The truth is that Alice by Heart doesn’t so much have a plot as a premise. Alfred is dying. Alice is horny. (Or, to put it more tenderly, she loves him and she’s always loved him and her body is changing and she wants him to see her the way she sees him and if that involves their making out a lot that would be totally acceptable.) She wants to prolong their time together and escape from the horrors that surround them. And when the wrathful nurse tears up Alice’s beloved book (“We’re well past make-believe!” she shrieks. “No wonder they’re burning books!” I wonder which Wonderland character she’ll become?), our heroine resolves to go through the story by heart. By force of will — and a song, “Down the Hole” — she brings Wonderland into being in the Underground, the shelter-dwellers become mock turtles and dormice and duchesses, and we’re off. But nothing of much note ever really develops: Every so often we resurface from riffs on familiar encounters — Caterpillar, Cheshire Cat, Dodo, croquet, etc. — and the situation is exactly the same. Alice: Still horny, still hopeful. Alfred: Still dying.
Don’t get me wrong: I’m all about putting a horny teenage girl at the center of a story, especially a fantasy universe, where female sexuality is often deeply mistrusted. Two decades ago, Philip Pullman wrote a fantastic essay where he tore the Narnia books a new one right on the centenary of C. S. Lewis’s birth, arguing that, for all its magic, there’s a puritanical misogyny inherent in the land beyond the wardrobe. What I object to isn’t a growing, changing, desiring Alice, but the smirking tweeness of Alice by Heart’s approach to sex. Gordon has to do a lot of grabbing and marveling at her own boobs, and Noah Galvin (who sings and swaggers well as a drag Duchess) gets a song called “Manage Your Flamingo,” which is fairly typical of the play’s nudge-nudge-wink-wink humor. (Flamingo = Vagina.) So are the multiple “chasing tail” puns thrown in Alice’s direction — since Alfred, in his Wonderland form, is the White Rabbit. (He has no time, get it?) Meanwhile, it’s distracting that Gordon, Ryan, and their compatriots are not so believable as teenagers — a generally accepted casting tradition that sometimes flies, and here just doesn’t. I’m not sure how old Alice Spencer is supposed to be, but the plot would seem to suggest … 14? Sixteen at the oldest? “My dear, you look your age,” sings the Queen of Hearts (McClean) in a raunchy, red-lit number called “Isn’t It a Trial.” What, you mean 25?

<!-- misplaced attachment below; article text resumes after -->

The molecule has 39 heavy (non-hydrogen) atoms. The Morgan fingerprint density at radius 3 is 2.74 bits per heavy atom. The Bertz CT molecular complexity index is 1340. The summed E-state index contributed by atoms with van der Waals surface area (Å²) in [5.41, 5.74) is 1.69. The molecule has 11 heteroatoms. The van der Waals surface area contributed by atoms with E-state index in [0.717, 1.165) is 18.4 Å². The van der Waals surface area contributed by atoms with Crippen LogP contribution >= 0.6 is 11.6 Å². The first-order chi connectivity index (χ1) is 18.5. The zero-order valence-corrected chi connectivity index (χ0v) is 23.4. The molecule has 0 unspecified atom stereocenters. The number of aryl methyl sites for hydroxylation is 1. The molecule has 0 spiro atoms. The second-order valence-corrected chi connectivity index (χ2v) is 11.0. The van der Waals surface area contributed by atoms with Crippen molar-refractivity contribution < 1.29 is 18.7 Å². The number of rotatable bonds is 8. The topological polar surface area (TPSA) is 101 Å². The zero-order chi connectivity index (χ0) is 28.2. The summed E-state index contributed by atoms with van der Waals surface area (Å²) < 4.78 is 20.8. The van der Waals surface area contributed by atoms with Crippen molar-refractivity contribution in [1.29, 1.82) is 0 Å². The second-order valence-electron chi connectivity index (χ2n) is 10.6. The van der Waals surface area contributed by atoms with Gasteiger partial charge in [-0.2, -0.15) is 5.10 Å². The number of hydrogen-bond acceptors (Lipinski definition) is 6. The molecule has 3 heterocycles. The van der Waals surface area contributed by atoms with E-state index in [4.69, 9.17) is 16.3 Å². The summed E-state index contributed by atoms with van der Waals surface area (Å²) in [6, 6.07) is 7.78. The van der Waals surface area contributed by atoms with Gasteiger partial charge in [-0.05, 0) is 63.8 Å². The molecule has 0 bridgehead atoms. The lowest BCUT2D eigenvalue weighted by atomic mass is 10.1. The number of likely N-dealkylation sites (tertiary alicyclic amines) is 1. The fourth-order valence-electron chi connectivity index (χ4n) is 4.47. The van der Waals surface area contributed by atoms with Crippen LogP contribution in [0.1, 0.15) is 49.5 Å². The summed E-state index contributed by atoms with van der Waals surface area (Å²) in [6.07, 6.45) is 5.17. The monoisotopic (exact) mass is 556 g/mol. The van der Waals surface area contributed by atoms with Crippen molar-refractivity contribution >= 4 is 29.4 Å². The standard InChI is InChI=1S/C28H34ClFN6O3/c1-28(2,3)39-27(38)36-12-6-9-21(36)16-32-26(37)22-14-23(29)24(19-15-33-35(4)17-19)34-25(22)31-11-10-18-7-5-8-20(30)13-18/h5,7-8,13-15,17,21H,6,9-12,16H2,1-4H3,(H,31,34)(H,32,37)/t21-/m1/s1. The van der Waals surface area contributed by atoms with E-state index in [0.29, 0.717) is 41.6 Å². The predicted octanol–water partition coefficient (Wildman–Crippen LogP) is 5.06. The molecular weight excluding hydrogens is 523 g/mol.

That issue aside, “Isn’t It a Trial” is actually one of the show’s stronger songs, big and blaring and full of show-off moments for both McClean and Heath Saunders, who plays a slinky, seductive Caterpillar. The real joys of Alice by Heart are to be found outside the script. It’s fun to see Nelson conjure familiar bits of Wonderland out of the scrappy trappings of Edward Pierce’s shadowy bomb-shelter set (with its looming clock, it almost feels like Harry Potter’s underground cousin). And costume designer Paloma Young is doing her own delightful alchemy, building turtle shells out of doughboy helmets, panniers out of parachutes, and — along with the Kupermans — a terrific Caterpillar out of the whole ensemble packed together in a line, doing creepy-crawly choreography in matching knitted arm-warmers. The Jabberwock (Kober) makes a menacing appearance, its monstrous spiderlike limbs made up of rifles wielded by the ensemble, and when Alice meets a chorus of indignant birds, their wings are fashioned from the pages of books, their faces from beaky gas masks.
The whole ensemble — especially Zachary Downer, who seems to be made of elastic and titanium — can dance fabulously, and several — like Wesley Taylor as a PTSD-riddled Mad Hatter and McLean as the nasty queen — are turning it in on the acting front. Whenever the Kupermans and the actors can let loose together, the show momentarily takes off, but Sater and Sheik have weighed it down with so much schmaltz, and tarted it up with so much half-assed sexiness, that Alice by Heart can’t help but feel like a slog. As a production, it has moments of real ingenuity and charm, but as a play, it brings to mind a line from Carroll’s King of Hearts, apparently himself a critic: “If there’s no meaning in it, that saves a world of trouble, you know, as we needn’t try to find any.”
Alice by Heart is at MCC Theater through April 7.